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Jozsef Popp Director Research Institute for Agricultural Economics Budapest „Vision of long-term agricultural and rural development in the EU” May 25-26,

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Presentation on theme: "Jozsef Popp Director Research Institute for Agricultural Economics Budapest „Vision of long-term agricultural and rural development in the EU” May 25-26,"— Presentation transcript:

1 Jozsef Popp Director Research Institute for Agricultural Economics Budapest „Vision of long-term agricultural and rural development in the EU” May 25-26, 2006, Prague „Long-term scenarios of development from the Hungarian point of view”

2 Outline  Agriculture’s place in the Hungarian Economy  Cereal production and consumption in Hungary  Development of livestock number in Hungary  Structural adjustment in the Hungarian agriculture  Concluding comments

3 Agriculture’s place in the Hungarian Economy Agriculture’s place in the Hungarian Economy Share of agriculture in the GDP (%) 12,55,93,72,93,2 Share of agriculture in employment (%) 17,028,96,95,55,3 Share of agriculture in total investments (%) 8,72,92,76,2*4,3* Household income spent on food (%) 37,028,429,22726,7 Share of agricultural and food products in total exports (%) 24,922,78,06,56,0 Net foreign trades of agricultural and food products (billion HUF) 104,1246,6350,4303,1243,1 Source: Central Statistical Office, Hungary 2005 *Since 2002 together with agricultural investments of households *Since 2002 together with agricultural investments of households

4 Agricultural and food trade ( ) Agricultural and food trade ( ) Source: Research Institute for Agricultural Economics Budapest, 2006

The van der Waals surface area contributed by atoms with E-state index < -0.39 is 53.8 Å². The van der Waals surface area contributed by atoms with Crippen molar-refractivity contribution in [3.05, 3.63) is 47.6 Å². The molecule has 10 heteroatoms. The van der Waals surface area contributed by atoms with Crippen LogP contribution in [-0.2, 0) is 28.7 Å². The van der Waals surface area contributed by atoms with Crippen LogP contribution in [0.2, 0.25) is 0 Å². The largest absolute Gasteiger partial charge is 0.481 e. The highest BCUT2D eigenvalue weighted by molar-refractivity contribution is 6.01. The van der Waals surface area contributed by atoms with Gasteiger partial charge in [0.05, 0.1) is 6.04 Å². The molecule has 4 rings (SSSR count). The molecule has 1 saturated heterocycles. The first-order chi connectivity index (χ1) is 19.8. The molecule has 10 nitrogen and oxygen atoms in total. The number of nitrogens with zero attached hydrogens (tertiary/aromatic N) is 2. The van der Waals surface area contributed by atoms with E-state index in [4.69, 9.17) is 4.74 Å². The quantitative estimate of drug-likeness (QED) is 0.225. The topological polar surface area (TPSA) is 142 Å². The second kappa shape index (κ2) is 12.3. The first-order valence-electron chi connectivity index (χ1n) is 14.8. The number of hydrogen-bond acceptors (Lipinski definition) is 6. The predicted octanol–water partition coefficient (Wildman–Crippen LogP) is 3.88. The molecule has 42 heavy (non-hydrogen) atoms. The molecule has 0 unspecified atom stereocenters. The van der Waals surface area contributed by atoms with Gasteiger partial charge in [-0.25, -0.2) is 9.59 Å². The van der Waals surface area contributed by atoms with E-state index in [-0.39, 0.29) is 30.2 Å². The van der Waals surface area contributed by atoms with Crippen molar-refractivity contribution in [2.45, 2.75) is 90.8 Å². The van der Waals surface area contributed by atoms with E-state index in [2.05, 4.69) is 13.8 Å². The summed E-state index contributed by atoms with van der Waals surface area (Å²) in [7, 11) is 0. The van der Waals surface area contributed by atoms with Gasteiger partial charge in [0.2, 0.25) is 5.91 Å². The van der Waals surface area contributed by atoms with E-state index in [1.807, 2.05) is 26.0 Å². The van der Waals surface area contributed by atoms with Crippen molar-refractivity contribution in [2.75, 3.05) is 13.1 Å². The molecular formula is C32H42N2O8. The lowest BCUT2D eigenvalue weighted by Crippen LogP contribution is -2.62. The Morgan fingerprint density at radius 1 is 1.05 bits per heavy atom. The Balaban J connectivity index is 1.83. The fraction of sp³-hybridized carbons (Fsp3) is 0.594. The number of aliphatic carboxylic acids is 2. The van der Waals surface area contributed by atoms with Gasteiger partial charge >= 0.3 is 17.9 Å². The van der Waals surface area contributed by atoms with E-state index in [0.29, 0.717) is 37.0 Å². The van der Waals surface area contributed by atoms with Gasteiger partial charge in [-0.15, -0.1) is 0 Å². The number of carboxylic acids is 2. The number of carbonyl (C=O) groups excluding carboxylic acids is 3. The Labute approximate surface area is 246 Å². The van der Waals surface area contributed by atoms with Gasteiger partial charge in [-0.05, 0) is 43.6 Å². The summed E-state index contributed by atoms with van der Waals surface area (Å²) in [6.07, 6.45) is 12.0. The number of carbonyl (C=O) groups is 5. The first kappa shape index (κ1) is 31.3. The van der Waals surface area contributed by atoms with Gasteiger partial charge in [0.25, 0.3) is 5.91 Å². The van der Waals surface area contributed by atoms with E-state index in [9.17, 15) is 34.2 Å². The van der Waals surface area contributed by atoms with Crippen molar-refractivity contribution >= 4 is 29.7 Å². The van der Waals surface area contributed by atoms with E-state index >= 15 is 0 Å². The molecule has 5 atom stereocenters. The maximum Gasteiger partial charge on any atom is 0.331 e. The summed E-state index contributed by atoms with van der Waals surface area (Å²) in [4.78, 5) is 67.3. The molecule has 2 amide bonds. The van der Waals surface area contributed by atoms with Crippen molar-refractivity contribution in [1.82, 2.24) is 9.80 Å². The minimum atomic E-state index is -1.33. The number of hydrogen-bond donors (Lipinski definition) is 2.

5 Planned expenditure in Hungary for agriculture and rural development ( ) Expenditure Million EUR Million HUF Allocation, % EU (EMOGA + FIFG) Direct payments (Guarantee) 1279, ,2 Rural Development (Guarantee) 602, ,4 Rural Development (Guidance+FIFG) 317, ,4 Total Total2198, ,0 National Direct payments (Guarantee) 1330, ,8 Rural Development (Guarantee) 150, ,5 Rural Development (Guidance) 105, ,7 Total Total1586, ,0 Total (EU + national) Total (EU + national) Direct payments (Guarantee) 2609, ,9 Rural Development (Guarantee) 752, ,9 Rural Development (Guidance) 422, ,2 Total Total3784, ,0 Source: Research Institute for Agricultural Economics Budapest, 2006 Source: Research Institute for Agricultural Economics Budapest, 2006

6 Planned expenditure in Hungary for agriculture and rural development ( ) Source: European Commission, 2006

7 Country Reference yield t/ha CzechRepublic4,20145,7159,0172,2185,5212,0238, Hungary4,73149,5161,0174,3208,6238,4268, Poland3,00104,0113,4122,9132,3151,2170, Slovakia4,06140,8153,6166,4179,2204,8230, EU-104,00**138,6151,2163,8176,4201,6226, EU-154,77300,5300,5300,5300,5300,5300,5300,5300,5 EU-10/EU-15,%83,846,150,354,558,767,175,583,883,8 Area Payments granted for the EU-10 Source: DG AGRI, Country Reports *CNDP: from the national budget **Author’s estimate [SAPS + CNDP*]/ha (in EUR/ha) EUR/ha

8 Production of major cereals in Hungary ( , with projections to 2010) Source: Hungarian Central Statistical Office and results of modelling work at the Research Institute for Agricultural Economics Budapest (Based on the assumption that the SPS is introduced in 2007)